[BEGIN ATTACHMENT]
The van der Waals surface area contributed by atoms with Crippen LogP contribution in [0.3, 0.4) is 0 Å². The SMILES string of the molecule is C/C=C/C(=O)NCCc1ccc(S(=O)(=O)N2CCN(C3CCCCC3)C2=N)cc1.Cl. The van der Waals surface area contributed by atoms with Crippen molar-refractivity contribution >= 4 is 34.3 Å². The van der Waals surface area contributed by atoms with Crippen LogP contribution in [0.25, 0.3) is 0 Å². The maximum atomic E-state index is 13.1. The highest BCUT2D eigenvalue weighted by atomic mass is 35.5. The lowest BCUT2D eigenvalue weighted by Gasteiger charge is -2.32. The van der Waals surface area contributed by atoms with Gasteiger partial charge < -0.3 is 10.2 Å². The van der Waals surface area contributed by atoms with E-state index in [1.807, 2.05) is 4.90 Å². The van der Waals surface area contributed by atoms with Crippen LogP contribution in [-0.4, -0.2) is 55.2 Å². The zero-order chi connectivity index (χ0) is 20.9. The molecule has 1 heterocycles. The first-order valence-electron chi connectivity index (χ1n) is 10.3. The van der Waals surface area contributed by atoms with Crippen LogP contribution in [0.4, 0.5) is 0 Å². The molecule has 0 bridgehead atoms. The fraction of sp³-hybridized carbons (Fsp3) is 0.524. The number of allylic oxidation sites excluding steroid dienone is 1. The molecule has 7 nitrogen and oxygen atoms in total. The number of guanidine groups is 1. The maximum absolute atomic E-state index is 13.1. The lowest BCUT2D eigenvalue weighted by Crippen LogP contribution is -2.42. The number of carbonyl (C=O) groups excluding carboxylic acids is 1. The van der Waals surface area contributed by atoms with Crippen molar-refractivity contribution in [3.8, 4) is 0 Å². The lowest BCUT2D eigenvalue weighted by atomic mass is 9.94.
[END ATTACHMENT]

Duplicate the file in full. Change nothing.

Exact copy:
The van der Waals surface area contributed by atoms with Crippen LogP contribution in [0.3, 0.4) is 0 Å². The SMILES string of the molecule is C/C=C/C(=O)NCCc1ccc(S(=O)(=O)N2CCN(C3CCCCC3)C2=N)cc1.Cl. The van der Waals surface area contributed by atoms with Crippen molar-refractivity contribution >= 4 is 34.3 Å². The van der Waals surface area contributed by atoms with Crippen LogP contribution in [0.25, 0.3) is 0 Å². The maximum atomic E-state index is 13.1. The highest BCUT2D eigenvalue weighted by atomic mass is 35.5. The lowest BCUT2D eigenvalue weighted by Gasteiger charge is -2.32. The van der Waals surface area contributed by atoms with Gasteiger partial charge < -0.3 is 10.2 Å². The van der Waals surface area contributed by atoms with E-state index in [1.807, 2.05) is 4.90 Å². The van der Waals surface area contributed by atoms with Crippen LogP contribution in [-0.4, -0.2) is 55.2 Å². The zero-order chi connectivity index (χ0) is 20.9. The molecule has 1 heterocycles. The first-order valence-electron chi connectivity index (χ1n) is 10.3. The van der Waals surface area contributed by atoms with Crippen LogP contribution in [0.4, 0.5) is 0 Å². The molecule has 0 bridgehead atoms. The fraction of sp³-hybridized carbons (Fsp3) is 0.524. The number of allylic oxidation sites excluding steroid dienone is 1. The molecule has 7 nitrogen and oxygen atoms in total. The number of guanidine groups is 1. The maximum absolute atomic E-state index is 13.1. The lowest BCUT2D eigenvalue weighted by Crippen LogP contribution is -2.42. The number of carbonyl (C=O) groups excluding carboxylic acids is 1. The van der Waals surface area contributed by atoms with Crippen molar-refractivity contribution in [3.8, 4) is 0 Å². The lowest BCUT2D eigenvalue weighted by atomic mass is 9.94.